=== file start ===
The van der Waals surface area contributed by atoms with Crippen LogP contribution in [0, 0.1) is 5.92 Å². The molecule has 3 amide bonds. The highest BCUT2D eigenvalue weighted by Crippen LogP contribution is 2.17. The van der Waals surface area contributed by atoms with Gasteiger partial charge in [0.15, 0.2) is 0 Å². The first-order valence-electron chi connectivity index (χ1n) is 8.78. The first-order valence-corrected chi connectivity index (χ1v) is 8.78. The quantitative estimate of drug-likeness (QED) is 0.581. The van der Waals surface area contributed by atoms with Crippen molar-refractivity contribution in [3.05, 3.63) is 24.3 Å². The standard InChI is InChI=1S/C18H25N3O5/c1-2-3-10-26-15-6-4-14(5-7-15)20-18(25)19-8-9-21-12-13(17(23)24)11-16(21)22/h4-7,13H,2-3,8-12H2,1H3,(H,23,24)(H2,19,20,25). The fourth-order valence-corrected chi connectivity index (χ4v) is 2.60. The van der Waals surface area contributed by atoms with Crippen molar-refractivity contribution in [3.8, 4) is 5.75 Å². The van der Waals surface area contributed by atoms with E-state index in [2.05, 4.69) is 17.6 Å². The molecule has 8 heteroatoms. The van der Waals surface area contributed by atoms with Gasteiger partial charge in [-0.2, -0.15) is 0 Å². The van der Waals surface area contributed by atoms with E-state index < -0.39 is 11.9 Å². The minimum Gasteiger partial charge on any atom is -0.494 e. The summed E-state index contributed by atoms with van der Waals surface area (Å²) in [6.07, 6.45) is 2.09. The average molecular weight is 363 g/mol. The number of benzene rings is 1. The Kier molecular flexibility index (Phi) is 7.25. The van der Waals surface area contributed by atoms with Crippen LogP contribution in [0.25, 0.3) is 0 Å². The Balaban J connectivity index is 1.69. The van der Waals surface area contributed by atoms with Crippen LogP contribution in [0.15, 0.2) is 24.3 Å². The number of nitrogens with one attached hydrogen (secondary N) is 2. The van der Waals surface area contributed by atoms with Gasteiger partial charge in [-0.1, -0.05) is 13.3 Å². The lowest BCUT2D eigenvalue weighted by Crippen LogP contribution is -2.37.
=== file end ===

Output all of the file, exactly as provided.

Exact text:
The van der Waals surface area contributed by atoms with Crippen LogP contribution in [0, 0.1) is 5.92 Å². The molecule has 3 amide bonds. The highest BCUT2D eigenvalue weighted by Crippen LogP contribution is 2.17. The van der Waals surface area contributed by atoms with Gasteiger partial charge in [0.15, 0.2) is 0 Å². The first-order valence-electron chi connectivity index (χ1n) is 8.78. The first-order valence-corrected chi connectivity index (χ1v) is 8.78. The quantitative estimate of drug-likeness (QED) is 0.581. The van der Waals surface area contributed by atoms with Crippen molar-refractivity contribution in [3.05, 3.63) is 24.3 Å². The standard InChI is InChI=1S/C18H25N3O5/c1-2-3-10-26-15-6-4-14(5-7-15)20-18(25)19-8-9-21-12-13(17(23)24)11-16(21)22/h4-7,13H,2-3,8-12H2,1H3,(H,23,24)(H2,19,20,25). The fourth-order valence-corrected chi connectivity index (χ4v) is 2.60. The van der Waals surface area contributed by atoms with Crippen molar-refractivity contribution in [3.8, 4) is 5.75 Å². The van der Waals surface area contributed by atoms with E-state index in [2.05, 4.69) is 17.6 Å². The molecule has 8 heteroatoms. The van der Waals surface area contributed by atoms with Gasteiger partial charge in [-0.2, -0.15) is 0 Å². The van der Waals surface area contributed by atoms with E-state index < -0.39 is 11.9 Å². The minimum Gasteiger partial charge on any atom is -0.494 e. The summed E-state index contributed by atoms with van der Waals surface area (Å²) in [6.07, 6.45) is 2.09. The average molecular weight is 363 g/mol. The number of benzene rings is 1. The Kier molecular flexibility index (Phi) is 7.25. The van der Waals surface area contributed by atoms with Crippen LogP contribution in [0.25, 0.3) is 0 Å². The Balaban J connectivity index is 1.69. The van der Waals surface area contributed by atoms with Crippen LogP contribution in [0.15, 0.2) is 24.3 Å². The number of nitrogens with one attached hydrogen (secondary N) is 2. The van der Waals surface area contributed by atoms with Gasteiger partial charge in [-0.1, -0.05) is 13.3 Å². The lowest BCUT2D eigenvalue weighted by Crippen LogP contribution is -2.37.